If you are a New Keynesian sticky price kind of person: the answer is also simple. Let the Fed do its magic by lowering the interest rate to stimulate aggregate demand. I have a different answer: replace long dated Treasury bonds in the hands of the public with cash or with short dated Treasury bills.
Many Keynesian economists, journalists and bloggers have argued that, when at the zero lower bound (ZLB) we must repair our infrastructure. Build roads. Build bridges. Build airports. They argue that, when the overnight rate is zero and the thirty year rate is lower than it has been for a century, public infrastructure should be paid for by borrowing at the long end of the yield curve. Float thirty year bonds. Better still: issue Consols that will never be retired.
While I agree that public expenditure in a depression may be helpful: issuing long bonds is not the right way to do it. I agree with Adair Turner that it is better to finance an expansion by printing money or borrowing in the Treasury bill market. Better still: as I argued in How the Economy Works and as Mark Blyth and Eric Lonergan have argued (here) print money and give it to those who know how to spend it: that would be you and me.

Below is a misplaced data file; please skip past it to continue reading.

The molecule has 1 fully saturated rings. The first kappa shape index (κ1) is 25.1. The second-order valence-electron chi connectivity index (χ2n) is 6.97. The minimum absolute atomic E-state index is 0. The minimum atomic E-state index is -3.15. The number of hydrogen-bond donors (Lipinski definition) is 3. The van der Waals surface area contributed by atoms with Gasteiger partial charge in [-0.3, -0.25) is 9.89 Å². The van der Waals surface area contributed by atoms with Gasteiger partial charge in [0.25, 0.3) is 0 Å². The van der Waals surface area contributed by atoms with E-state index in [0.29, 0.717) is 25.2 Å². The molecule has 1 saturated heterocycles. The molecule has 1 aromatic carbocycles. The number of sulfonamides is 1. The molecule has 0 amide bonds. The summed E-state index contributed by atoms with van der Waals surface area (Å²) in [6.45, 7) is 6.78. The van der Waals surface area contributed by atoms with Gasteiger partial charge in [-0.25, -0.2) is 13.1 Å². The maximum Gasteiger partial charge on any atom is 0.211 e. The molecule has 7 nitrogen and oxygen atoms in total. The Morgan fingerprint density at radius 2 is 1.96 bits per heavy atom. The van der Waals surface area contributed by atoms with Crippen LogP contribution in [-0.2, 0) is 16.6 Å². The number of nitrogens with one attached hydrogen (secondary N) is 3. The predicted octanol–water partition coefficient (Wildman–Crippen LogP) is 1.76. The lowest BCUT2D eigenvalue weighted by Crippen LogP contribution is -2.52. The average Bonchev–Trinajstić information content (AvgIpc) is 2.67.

Borrowing at the long end of the yield curve is a bad idea because there are still active private participants in that market. There is not one interest rate: there are many. And although it is not possible to crowd out private expenditure at the short end of the yield curve; it is still possible to crowd out private expenditure at the long end.
The maturity structure of debt in the hands of the public matters. As I argue here, it matters because our children and our grandchildren cannot participate in financial markets that open before they are born.
Once one recognizes that the way that public expenditure is financed matters: it is a short step to recognizing that it is all that matters. If the Treasury increases the stock of thirty year bonds in the hands of the public, it will drive up long yields and crowd out private expenditure. If the Treasury reduces the stock of thirty year bonds held by the public, it will lower long yields and crowd in private expenditure. That leads to the argument for Qualitative Easing. A policy that removes long bonds (or other long dated risky securities) from the hands of the public and replaces them with cash or with Treasury bills, will crowd in private expenditure and increase aggregate demand.
Critics of QE have argued that QE3 was less effective than QE2 and QE1. That is true. But Fed intervention in the asset markets was undone by the Treasury that was simultaneously changing the yield composition of its debt to take advantage of low long-term interest rates. My message to the Fed and the Treasury is simple: can we please play cooperatively? Much more coming soon on this topic in a forthcoming book.